I see your expertise and raise you mine: Social media foodscapes and the rise of the celebrity chef

Pia Rowe, Ellen Grady

Research output: A Conference proceeding or a Chapter in BookChapter

Abstract

Food has always been a site of contestation, and the increasing digitisation of information-sharing practices has created new opportunities for more varied forms of food activism. ‘Foodscapes’ are urban food environments in which consumers acquire, prepare, talk about and gather meaning from food. The concept covers both the cultural and material dimensions of food, while highlighting the dialectical relationship between food culture and food materiality. The increased media coverage of celebrity chefs has played a key role in their emergence as new contemporary food experts. The rapid expansion of social media has supported the rise of celebrity chefs, giving them platforms to share and promote their individual causes/interests. Media-savvy celebrity chefs may benefit from this publicity, even when the mainstream media coverage of their cause and activism is negative. The key concern is that, enabled particularly by the rapid expansion of social media, celebrity chefs have become experts in their own right rather than relaying information from other expert sources.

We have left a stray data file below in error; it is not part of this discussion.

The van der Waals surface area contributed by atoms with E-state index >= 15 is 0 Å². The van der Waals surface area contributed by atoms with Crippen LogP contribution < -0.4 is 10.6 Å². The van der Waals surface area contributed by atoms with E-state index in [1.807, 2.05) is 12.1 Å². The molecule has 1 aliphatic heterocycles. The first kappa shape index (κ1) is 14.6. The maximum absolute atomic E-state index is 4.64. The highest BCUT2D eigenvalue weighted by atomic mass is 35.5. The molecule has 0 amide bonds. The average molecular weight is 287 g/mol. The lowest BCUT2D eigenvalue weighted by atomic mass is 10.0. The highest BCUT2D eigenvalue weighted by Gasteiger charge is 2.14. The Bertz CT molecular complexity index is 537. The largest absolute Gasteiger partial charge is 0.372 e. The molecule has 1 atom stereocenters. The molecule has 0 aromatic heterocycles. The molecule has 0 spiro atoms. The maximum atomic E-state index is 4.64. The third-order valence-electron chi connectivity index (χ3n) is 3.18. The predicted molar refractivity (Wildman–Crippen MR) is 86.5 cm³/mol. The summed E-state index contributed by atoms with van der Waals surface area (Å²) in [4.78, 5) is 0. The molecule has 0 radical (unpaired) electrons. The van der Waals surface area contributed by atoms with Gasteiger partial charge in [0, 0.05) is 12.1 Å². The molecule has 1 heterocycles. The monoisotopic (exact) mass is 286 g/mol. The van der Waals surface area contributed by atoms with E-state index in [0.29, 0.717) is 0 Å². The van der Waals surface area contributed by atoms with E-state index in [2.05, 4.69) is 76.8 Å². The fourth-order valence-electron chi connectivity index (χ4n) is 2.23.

Original languageEnglish
Title of host publicationDigital Food Cultures
EditorsDeborah Lupton, Zeena Feldman
Place of PublicationLondon
PublisherRoutledge
Chapter8
Pages114-128
Number of pages15
ISBN (Electronic)9780429402135
ISBN (Print)9781138392540, 9781138392595
DOIs
Publication statusPublished - 25 Feb 2020

Publication series

NameCritical Food Studies
PublisherRoutledge

Fingerprint Dive into the research topics of 'I see your expertise and raise you mine: Social media foodscapes and the rise of the celebrity chef'. Together they form a unique fingerprint.

  • Cite this

    Rowe, P., & Grady, E. (2020). I see your expertise and raise you mine: Social media foodscapes and the rise of the celebrity chef. In D. Lupton, & Z. Feldman (Eds.), Digital Food Cultures (pp. 114-128). (Critical Food Studies). Routledge. https://doi.org/10.4324/9780429402135-11